Rhonda Bunbury warmly welcomed us to her beautifully maintained farm which has a range of suitable environments for birds.
We started in her beautiful home garden of mixed exotic and native plants, and were greeted by a Yellow-Faced Honeyeater. Striated Pardalotes called incessantly from her roof top as they nest very close to her bedroom window…maybe not such a good thing!
Less welcome but interesting was an English Blackbird with two young. However very soon a highlight was a Grey Butcherbird arriving at the nest to feed two young…hopefully not with other baby birds as Butcherbirds tend to steal from nests to feed their young.
Grey Butcherbird nest with 2 chicks
On the walk adjacent to the old Torquay water course and down to her large area of remnant woodland of 20 acres, two Eastern Rosellas flashed past displaying their red heads and vivid green rumps. We saw numerous Crimson Rosellas during our time there.
The birds in the woodland were mostly hard to see in the high trees against the grey sky, and the cold weather seemed not inspire them to call to each other and enable us to more easily identify them. A number (or maybe only a couple!) of Grey Shrike Thrushes were heard regularly with their musical call. Superb Fairy Wrens called, but mostly staying hidden in the bushes. At Rhonda’s most attractive dam there were six Australian Wood Ducks which seems agitated but did nor fly away as they would normally have done. Rhonda thought there must be some hidden eggs or tiny ducklings.
We did see several Red-browed Finches nearby.
Morning tea was calling so we decided to walk back to the house. We were enthralled by the sight of a pair of Wedge-tailed Eagles looking very conspicuous in a large tree in a paddock, and then soaring off while being attacked by a variety of smaller birds.
Margaret Lacey’s magic camera picked up one of them, a not so small Whistling Kite.
She had earlier caught on camera a diving Brown Goshawk which put in such a brief appearance that most of us didn’t even glimpse it.
Diving Brown Goshawk
She also photographed a Black-faced Cuckoo-shrike, which again was not seen by most of us.
During morning tea we were entertained by a White-browed Scrubwren darting into a Kangaroo Paw plant with food for babies in a hidden nest.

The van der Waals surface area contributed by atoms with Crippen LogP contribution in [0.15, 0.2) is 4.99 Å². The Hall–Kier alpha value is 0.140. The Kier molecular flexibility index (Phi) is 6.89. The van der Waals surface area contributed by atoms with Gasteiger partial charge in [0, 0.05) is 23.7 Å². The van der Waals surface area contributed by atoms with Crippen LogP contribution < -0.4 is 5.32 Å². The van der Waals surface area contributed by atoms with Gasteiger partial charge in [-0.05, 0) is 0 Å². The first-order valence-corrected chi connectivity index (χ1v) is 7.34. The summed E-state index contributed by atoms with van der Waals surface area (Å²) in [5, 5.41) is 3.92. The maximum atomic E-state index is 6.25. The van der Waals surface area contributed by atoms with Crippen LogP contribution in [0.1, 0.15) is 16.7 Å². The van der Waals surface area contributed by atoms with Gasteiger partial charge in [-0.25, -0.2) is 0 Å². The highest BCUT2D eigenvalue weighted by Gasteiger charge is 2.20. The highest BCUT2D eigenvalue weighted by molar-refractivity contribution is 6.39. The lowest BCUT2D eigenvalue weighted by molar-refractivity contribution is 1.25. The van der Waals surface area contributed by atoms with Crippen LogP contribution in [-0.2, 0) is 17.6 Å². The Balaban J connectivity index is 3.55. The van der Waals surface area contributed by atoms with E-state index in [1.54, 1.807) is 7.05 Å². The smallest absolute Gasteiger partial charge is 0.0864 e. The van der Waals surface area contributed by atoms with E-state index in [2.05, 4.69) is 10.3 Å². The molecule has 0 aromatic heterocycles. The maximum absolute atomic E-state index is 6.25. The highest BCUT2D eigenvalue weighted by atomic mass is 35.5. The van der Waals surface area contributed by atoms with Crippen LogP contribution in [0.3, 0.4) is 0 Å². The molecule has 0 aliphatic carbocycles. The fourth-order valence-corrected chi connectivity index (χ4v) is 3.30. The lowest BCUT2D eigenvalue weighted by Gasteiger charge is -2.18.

Rhonda wrote a dedication in a book she has donated to the ANGAIR library. It is the incredibly detailed Geelong Bird Report 2013 to 2016, which is the culmination of many years of work bringing together over 300,000 observations of more than 300 bird species submitted by more than 600 observers in the Geelong region.
On our way out Margaret saw another two birds, one which was a Magpie-lark which I thought I had heard earlier, and which gave us a total of 38 species. All in all it was a most pleasant morning… thank you Rhonda!
Below are all the birds identified on the walk:
Photos by Margaret Lacey with the exception of the Butcher Bird nest taken by Conrad White
Freesia refracta and Freesia alba X F. leichtlinii are declared weeds in the Surf Coast Shire because they spread easily and threaten to invade bushland. Freesias are perennial herbs that die back in summer and produce new foliage in winter. The highly fragrant trumpet-shaped flowers appearing in spring are white to cream and pink with yellow markings, shaded purple on outer surface. Each plant has at least two corms, one below the other, thus requiring deep digging to remove them.
More details about how to control this weed can be found in the archive of Weeds of the Month.
There are a number of wonderful local Friends Groups that provide ANGAIR members and the community with opportunities for involvement.